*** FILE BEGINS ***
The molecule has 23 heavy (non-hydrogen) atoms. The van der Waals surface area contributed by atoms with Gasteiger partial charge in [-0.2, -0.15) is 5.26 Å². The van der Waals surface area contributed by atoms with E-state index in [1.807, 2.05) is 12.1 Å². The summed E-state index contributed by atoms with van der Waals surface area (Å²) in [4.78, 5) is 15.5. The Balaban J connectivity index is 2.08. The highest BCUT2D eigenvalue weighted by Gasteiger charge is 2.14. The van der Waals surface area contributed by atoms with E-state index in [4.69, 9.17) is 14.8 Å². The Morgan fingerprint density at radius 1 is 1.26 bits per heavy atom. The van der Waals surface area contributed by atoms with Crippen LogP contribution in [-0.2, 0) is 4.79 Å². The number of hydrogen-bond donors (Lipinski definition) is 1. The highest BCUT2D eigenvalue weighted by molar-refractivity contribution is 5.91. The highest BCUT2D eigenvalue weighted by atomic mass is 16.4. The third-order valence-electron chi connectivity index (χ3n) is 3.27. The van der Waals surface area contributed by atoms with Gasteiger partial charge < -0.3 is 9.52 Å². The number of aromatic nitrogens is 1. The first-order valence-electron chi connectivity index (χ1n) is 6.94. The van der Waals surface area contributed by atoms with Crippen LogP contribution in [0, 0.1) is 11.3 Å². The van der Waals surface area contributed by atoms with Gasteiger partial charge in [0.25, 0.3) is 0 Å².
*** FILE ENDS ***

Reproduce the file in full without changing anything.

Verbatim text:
The molecule has 23 heavy (non-hydrogen) atoms. The van der Waals surface area contributed by atoms with Gasteiger partial charge in [-0.2, -0.15) is 5.26 Å². The van der Waals surface area contributed by atoms with E-state index in [1.807, 2.05) is 12.1 Å². The summed E-state index contributed by atoms with van der Waals surface area (Å²) in [4.78, 5) is 15.5. The Balaban J connectivity index is 2.08. The highest BCUT2D eigenvalue weighted by Gasteiger charge is 2.14. The van der Waals surface area contributed by atoms with E-state index in [4.69, 9.17) is 14.8 Å². The Morgan fingerprint density at radius 1 is 1.26 bits per heavy atom. The van der Waals surface area contributed by atoms with Crippen LogP contribution in [-0.2, 0) is 4.79 Å². The number of hydrogen-bond donors (Lipinski definition) is 1. The highest BCUT2D eigenvalue weighted by molar-refractivity contribution is 5.91. The highest BCUT2D eigenvalue weighted by atomic mass is 16.4. The third-order valence-electron chi connectivity index (χ3n) is 3.27. The van der Waals surface area contributed by atoms with Gasteiger partial charge < -0.3 is 9.52 Å². The number of aromatic nitrogens is 1. The first-order valence-electron chi connectivity index (χ1n) is 6.94. The van der Waals surface area contributed by atoms with Crippen LogP contribution in [0, 0.1) is 11.3 Å². The van der Waals surface area contributed by atoms with Gasteiger partial charge in [0.25, 0.3) is 0 Å².